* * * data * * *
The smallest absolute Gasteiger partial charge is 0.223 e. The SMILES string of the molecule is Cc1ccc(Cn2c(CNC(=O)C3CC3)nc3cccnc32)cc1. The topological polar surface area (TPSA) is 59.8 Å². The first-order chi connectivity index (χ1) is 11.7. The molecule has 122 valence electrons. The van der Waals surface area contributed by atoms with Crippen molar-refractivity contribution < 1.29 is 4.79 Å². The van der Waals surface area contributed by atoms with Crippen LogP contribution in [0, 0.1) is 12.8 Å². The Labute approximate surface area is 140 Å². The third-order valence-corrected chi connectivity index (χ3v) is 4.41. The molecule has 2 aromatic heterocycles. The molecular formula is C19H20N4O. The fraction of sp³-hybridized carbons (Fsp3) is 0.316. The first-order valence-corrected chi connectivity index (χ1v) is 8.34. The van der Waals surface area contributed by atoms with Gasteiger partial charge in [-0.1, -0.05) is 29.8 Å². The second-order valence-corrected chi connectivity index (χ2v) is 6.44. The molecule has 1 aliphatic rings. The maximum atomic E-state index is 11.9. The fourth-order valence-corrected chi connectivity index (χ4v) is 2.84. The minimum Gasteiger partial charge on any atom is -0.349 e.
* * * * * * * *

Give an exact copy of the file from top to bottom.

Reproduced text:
The smallest absolute Gasteiger partial charge is 0.223 e. The SMILES string of the molecule is Cc1ccc(Cn2c(CNC(=O)C3CC3)nc3cccnc32)cc1. The topological polar surface area (TPSA) is 59.8 Å². The first-order chi connectivity index (χ1) is 11.7. The molecule has 122 valence electrons. The van der Waals surface area contributed by atoms with Crippen molar-refractivity contribution < 1.29 is 4.79 Å². The van der Waals surface area contributed by atoms with Crippen LogP contribution in [0, 0.1) is 12.8 Å². The Labute approximate surface area is 140 Å². The third-order valence-corrected chi connectivity index (χ3v) is 4.41. The molecule has 2 aromatic heterocycles. The molecular formula is C19H20N4O. The fraction of sp³-hybridized carbons (Fsp3) is 0.316. The first-order valence-corrected chi connectivity index (χ1v) is 8.34. The van der Waals surface area contributed by atoms with Gasteiger partial charge in [-0.1, -0.05) is 29.8 Å². The second-order valence-corrected chi connectivity index (χ2v) is 6.44. The molecule has 1 aliphatic rings. The maximum atomic E-state index is 11.9. The fourth-order valence-corrected chi connectivity index (χ4v) is 2.84. The minimum Gasteiger partial charge on any atom is -0.349 e.